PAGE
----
What do you think of when you hear the word stewardship? For NOAA Climate Stewards Project (CSEP) educators it means putting their knowledge of climate science into action and engaging their students and communities in hands-on activities focused on mitigating or adapting to the impacts of climate change.
Over 900 educators across the United States participate in CSEP which provides professional development in climate science and pedagogy through web seminars, discussion groups, conference symposia and workshops. Educators work in small peer groups to develop and refine stewardship projects proposals through discussion, reflection, and review. Support for projects is provided through a competitive mini-grant process.
The following articles were published in the National Earth Science Teacher’s Association’s publication The Earth Scientist. They reflect the enthusiasm, hard work and success of NOAA CSEP educators, their students and communities. Some articles have links to teacher background materials, supporting materials, and student worksheets you can download, adapt, and use for yourself.
We hope you enjoy these articles and consider incorporating the innovative ideas and resources into your own classroom or education setting.If you’d like to advantage of the opportunities afforded by NOAA Climate Stewards, and join a national community of educators working to increase climate literacy and taking action on climate change, come to our web site and sign up today!
A Climate Stewards Club was established as an after school high school program to empower young women as community leaders who would be then both willing and capable of addressing their peers and the public about issues related to global climate change. The student club identified the need to support climate literacy in the middle school by providing opportunities for learners to engage in hands-on activities that assist student understanding of how Earth’s climate system works. The students and their mentor developed an engaging, hands-on lesson that allows students to learn about the feedback loop that describes the ice-albedo effect. The process of how a team of high school students developed the lesson and associated materials is described.The outcomes of this peer-facilitated lesson as well as the benefits of the after school club focused on climate stewardship are discussed.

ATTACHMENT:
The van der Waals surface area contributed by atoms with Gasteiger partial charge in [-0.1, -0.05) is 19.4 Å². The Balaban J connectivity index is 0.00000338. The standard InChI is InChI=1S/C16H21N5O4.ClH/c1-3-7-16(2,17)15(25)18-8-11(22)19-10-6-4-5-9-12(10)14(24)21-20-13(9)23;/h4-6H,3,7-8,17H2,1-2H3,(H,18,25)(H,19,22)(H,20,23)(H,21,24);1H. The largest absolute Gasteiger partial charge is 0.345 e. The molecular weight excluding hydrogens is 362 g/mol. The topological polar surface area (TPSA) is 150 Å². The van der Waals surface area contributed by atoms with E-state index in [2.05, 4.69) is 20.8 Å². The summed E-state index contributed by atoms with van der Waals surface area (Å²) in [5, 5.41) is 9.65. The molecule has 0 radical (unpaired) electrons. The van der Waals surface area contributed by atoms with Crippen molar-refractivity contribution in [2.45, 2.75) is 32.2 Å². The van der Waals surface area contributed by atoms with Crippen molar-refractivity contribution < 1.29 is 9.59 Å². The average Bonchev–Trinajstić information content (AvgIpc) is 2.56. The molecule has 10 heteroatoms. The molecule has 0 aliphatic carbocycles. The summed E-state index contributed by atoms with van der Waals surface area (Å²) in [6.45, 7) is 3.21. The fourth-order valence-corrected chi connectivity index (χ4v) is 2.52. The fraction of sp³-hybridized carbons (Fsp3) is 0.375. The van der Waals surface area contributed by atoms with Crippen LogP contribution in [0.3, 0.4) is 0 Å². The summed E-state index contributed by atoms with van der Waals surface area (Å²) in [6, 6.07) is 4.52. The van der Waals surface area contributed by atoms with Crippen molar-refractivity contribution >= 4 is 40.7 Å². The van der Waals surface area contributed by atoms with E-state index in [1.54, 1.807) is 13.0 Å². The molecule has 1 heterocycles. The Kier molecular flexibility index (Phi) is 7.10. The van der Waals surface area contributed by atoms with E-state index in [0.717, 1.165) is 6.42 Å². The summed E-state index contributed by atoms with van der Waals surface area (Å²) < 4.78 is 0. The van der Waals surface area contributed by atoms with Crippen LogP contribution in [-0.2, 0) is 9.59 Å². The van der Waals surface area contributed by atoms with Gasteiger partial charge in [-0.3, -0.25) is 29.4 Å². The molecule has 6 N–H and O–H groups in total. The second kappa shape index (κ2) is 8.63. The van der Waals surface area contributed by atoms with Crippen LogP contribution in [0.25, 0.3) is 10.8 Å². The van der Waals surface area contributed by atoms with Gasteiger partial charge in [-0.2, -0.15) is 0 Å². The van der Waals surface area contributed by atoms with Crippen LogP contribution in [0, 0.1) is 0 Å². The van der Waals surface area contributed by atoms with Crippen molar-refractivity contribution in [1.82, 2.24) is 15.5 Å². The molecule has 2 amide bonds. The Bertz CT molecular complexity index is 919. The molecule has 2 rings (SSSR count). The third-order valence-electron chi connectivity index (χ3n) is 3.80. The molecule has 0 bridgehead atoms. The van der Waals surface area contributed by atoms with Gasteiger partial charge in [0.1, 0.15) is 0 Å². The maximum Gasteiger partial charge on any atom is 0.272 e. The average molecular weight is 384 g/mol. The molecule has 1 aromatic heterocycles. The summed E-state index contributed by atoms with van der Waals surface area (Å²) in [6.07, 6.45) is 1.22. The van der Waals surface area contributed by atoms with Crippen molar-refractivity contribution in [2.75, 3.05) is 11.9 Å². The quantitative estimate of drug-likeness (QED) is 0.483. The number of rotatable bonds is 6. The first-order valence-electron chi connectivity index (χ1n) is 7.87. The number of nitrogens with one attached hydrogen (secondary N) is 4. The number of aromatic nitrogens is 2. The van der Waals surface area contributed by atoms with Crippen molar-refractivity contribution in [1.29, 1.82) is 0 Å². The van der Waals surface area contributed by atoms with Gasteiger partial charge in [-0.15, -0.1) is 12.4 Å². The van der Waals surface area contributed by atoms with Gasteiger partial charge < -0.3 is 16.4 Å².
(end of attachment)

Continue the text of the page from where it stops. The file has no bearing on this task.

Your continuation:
About the Authors
Natalie Macke has been a secondary science teacher for more than 15 years in New Jersey. In 2012 her selection for participation in the NOAA Climate Stewards Education Project prompted her to establish a girl’s STEM club focusing on Climate Stewardship at Pascack Hills High School. In addition, she developed a fifteen-week honors-level course on Climate Change offered by the Virtual High School (http://thevhscollaborative.org/). In 2015 she was the recipient of the Princeton Distinguished Secondary Teaching Award.
Ilana Char, Samyukta Mahendra Kumar, Brittany Hudson, Ako Matsumura and Sahiba Sikand are all students at Pascack Hills High School in Montvale, New Jersey. These young ladies have been members of their school’s Climate Stewards club since 2013 and are responsible for the development and implementation of the middle school lesson shared in this article about Earth’s Changing Albedo. They will all graduate in 2016 and may be reached via their teacher, Natalie Macke.
Pickering Creek Audubon Center of Easton, Maryland, developed and tested an introductory science unit on global climate change in six, fifth grade classes. Through a series of lessons, students progressed through the topics of carbon, the carbon cycle, greenhouse gases, and climate change. Students learned how our actions affect the global climate, how climate change impacts local habitats and wildlife, and how we can slow the effects of climate change by decreasing our carbon source intake while increasing the planet’s carbon sinks. Common climate change myths and misconceptions were addressed, and opportunities were provided for students to learn in the classroom and outdoors. Students engaged in age-appropriate climate change solutions by helping decrease their household’s carbon footprint, increasing the schoolyard’s carbon sink, sharing their knowledge with the community, and encouraging others to take action.
About the Authors
Krysta Hougen is a Teacher Naturalist and the Summer EcoCamp Director at Pickering Creek Audubon Center in Easton, MD. She has an M.S. in Plant Biology from Ohio University.